Over the past few years, Kreiling said he’s also noticed the water quality starting to improve.

“The fish stock is recovering, the water is actually clearer. Red tides don’t seem to be as prevalent as they used to be,” he said. see more dolphins and seals in local waters.

Lockley, a retired naval officer and navigator, grew up in South Merrick and spent many summers sailing and racing in New Suffolk. He moved to North Fork after retiring in 2015.

“I don’t take that for granted,” Lockley said. He spent much of his career living on the West Coast and when he returned to Long Island he never expected to work on the water again. “The North Fork is a beautiful place,” he said. “Once you get out on the water, you get a different perspective.”

First Mate James Lockley. (Credit: David Benthal)

The two don’t remember exactly how they met, but are certain of one thing: they were both crew members of the Peconic Bay Sailing Association at the time. “We’ve always been friends,” Kreiling said.

Ever since Easterly Sailing launched in 2012, they knew they wanted to share the adventurous spirit and hands-on experience with others.

“Anyone can learn to sail,” Kreiling said.

Now it was my turn for a (very) basic lesson.

As we glide towards Shelter Island, I am told to pick a fixed point on the horizon and aim in that direction. The tiller maneuver is tricky at first, as the boat moves in the opposite direction to which you turn it.

Soon, I decide to keep it on a straight course and we are sailing at 8 knots.

“Look where you’re going and feel it. And try not to aim at the ferries,” Kreiling said. “I’ve been sailing here for a long time and most ferry captains know me.

“And if they don’t know you,” Lockley adds, “they have a very convincing horn.”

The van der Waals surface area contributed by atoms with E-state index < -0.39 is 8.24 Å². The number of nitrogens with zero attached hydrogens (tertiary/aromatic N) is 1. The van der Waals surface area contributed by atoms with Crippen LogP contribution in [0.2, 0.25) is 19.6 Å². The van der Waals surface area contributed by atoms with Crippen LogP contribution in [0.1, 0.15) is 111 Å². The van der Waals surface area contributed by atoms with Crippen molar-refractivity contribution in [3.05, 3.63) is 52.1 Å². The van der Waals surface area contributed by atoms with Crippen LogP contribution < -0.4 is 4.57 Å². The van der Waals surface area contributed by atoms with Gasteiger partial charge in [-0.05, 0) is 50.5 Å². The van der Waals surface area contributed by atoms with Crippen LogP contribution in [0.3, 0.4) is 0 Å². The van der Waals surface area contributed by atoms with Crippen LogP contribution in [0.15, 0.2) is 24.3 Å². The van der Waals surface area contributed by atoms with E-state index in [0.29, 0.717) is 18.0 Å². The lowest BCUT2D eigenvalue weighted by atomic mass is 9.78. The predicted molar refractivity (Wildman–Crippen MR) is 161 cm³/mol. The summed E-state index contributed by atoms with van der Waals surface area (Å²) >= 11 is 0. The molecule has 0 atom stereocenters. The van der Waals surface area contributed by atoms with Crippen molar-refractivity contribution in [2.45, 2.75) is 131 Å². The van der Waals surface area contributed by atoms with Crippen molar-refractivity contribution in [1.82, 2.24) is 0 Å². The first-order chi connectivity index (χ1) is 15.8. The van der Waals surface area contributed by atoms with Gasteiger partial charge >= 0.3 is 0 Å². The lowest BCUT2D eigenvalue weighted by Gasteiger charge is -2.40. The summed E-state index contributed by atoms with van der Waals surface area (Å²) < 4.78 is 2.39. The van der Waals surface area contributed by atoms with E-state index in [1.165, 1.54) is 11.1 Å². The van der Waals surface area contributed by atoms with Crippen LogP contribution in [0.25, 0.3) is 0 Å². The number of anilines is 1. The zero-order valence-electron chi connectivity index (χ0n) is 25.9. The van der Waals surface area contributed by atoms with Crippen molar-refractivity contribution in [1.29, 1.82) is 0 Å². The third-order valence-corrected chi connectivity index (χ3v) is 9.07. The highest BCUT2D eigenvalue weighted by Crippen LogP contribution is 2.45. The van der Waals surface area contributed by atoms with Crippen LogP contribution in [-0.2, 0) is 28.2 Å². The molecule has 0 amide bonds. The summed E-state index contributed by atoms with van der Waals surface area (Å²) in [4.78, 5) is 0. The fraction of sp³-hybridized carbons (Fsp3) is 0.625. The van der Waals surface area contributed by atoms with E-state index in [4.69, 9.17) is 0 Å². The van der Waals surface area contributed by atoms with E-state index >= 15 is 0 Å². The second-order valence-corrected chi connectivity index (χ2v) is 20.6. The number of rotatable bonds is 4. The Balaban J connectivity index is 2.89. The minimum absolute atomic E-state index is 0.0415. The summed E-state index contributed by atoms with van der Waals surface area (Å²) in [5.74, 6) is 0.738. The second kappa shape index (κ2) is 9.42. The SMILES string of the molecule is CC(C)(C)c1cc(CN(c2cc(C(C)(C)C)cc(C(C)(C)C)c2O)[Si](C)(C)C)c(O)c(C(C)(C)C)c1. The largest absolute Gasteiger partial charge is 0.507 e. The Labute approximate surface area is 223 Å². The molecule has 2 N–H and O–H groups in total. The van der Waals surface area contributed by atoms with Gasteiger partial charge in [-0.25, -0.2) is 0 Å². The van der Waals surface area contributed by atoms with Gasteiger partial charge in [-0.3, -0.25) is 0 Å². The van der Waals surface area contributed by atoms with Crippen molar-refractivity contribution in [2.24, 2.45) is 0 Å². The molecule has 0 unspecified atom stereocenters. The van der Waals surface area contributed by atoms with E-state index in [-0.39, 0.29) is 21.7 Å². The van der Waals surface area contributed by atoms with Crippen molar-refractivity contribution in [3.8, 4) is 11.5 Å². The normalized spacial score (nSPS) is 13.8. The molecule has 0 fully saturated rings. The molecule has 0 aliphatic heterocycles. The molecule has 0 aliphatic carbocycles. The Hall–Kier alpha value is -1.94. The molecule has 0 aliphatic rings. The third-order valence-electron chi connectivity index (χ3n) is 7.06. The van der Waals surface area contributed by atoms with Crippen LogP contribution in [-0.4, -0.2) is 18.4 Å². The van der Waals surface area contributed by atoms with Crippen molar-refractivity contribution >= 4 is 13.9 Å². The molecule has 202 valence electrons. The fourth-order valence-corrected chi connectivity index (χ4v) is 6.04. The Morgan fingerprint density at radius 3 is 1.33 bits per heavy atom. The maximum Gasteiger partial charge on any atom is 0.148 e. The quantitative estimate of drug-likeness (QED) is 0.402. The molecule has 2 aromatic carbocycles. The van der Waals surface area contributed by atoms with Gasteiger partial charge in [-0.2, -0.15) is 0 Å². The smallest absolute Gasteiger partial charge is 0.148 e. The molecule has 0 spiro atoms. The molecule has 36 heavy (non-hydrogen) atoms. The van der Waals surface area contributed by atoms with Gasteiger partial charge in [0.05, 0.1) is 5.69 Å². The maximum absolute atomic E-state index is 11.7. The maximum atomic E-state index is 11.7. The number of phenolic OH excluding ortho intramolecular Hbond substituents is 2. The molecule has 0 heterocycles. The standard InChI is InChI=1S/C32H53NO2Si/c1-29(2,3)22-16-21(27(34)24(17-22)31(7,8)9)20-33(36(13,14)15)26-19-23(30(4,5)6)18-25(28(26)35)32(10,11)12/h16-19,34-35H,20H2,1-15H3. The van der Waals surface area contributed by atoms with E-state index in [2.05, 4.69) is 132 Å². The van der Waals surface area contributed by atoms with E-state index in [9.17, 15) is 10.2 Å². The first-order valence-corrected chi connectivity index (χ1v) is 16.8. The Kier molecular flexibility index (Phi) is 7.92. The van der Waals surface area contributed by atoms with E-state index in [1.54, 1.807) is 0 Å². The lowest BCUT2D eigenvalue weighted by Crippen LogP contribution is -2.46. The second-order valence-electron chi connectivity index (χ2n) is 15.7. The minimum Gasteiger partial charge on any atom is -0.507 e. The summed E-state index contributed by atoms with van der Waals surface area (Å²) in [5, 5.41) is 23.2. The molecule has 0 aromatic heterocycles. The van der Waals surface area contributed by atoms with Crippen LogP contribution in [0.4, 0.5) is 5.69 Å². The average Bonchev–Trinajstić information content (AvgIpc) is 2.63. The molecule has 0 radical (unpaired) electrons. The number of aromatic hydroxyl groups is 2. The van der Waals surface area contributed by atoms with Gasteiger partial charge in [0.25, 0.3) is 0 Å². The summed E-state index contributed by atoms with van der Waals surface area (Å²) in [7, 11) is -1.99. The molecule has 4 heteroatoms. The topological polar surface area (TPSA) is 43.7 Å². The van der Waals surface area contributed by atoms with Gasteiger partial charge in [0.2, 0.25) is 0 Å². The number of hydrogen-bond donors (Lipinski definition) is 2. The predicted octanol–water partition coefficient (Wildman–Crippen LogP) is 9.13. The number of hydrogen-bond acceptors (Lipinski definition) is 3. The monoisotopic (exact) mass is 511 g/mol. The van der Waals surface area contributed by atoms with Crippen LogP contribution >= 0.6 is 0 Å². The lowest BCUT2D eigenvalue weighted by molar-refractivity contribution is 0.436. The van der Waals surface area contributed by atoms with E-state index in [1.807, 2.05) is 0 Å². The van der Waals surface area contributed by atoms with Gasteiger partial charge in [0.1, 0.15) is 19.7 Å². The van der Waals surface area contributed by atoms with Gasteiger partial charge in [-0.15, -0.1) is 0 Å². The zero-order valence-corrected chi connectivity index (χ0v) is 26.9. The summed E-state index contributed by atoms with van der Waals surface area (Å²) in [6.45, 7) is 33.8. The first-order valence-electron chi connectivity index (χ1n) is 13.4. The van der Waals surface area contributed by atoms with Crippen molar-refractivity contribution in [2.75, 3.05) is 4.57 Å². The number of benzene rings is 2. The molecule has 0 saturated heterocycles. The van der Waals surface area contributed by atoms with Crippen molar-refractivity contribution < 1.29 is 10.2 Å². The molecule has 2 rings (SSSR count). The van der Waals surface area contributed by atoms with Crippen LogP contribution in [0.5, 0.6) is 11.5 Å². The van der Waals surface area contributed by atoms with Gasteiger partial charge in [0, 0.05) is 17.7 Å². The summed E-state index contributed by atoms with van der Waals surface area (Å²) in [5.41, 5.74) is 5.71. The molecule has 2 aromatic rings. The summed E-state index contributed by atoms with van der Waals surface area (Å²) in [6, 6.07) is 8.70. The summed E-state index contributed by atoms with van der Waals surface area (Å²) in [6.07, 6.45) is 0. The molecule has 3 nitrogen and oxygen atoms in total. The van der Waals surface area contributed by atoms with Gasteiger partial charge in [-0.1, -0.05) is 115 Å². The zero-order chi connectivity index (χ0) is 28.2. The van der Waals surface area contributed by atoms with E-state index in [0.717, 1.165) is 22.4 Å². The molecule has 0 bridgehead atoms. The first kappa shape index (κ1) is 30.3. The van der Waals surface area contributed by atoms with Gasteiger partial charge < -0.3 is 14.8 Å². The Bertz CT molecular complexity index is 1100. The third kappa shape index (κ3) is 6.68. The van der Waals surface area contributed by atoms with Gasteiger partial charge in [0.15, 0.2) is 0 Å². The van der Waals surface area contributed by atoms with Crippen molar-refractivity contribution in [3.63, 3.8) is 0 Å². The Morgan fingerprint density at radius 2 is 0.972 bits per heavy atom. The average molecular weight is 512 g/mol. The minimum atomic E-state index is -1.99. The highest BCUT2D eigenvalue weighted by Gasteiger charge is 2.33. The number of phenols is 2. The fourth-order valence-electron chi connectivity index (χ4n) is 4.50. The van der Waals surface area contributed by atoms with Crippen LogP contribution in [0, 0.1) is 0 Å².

It’s a feeling of liberation, being propelled by the elements. And only mildly terrifying when the boat begins to heel, heeling over as the wind shifts through the sails.

Two years of pandemic life hasn’t exactly presented a ton of opportunities to get out there, be brave, and try something new. The sailing lesson was the perfect reminder that there are adventures waiting for you even in your own backyard.

It should be noted that Kreiling and Lockley have sailed all over the world and are still in love with the waters off eastern Long Island.

“There are a lot of wonderful places on the planet to sail,” Lockley said. “One of the things that sticks with me here is the deep water and the little coves…there’s so much diversity.”

We sail past Sunset Beach on Shelter Island and explore Pipes Cove before returning to the marina. To my surprise, two hours have passed.

On the way back, Kreiling points to an uneven dark gray cloud on the horizon. A pop-up summer storm. This, he explains, is just another thing to watch out for besides swirling tides, shifting winds, buoys and other boats.

During charter excursions, he transmits this knowledge. This also applies to life on earth.

“I’ve found that when people feel a little sea…uncomfortable, you let them drive,” Kreiling said. “So they don’t look down thinking how miserable they are. You have to look ahead. »

Easterly Sailing offers two- and three-hour charters for up to six people, sunset sails and sailing lessons through October. For booking and availability, visit easterlysailing.com, call or text 631-495-0216.

Share.

Comments are closed.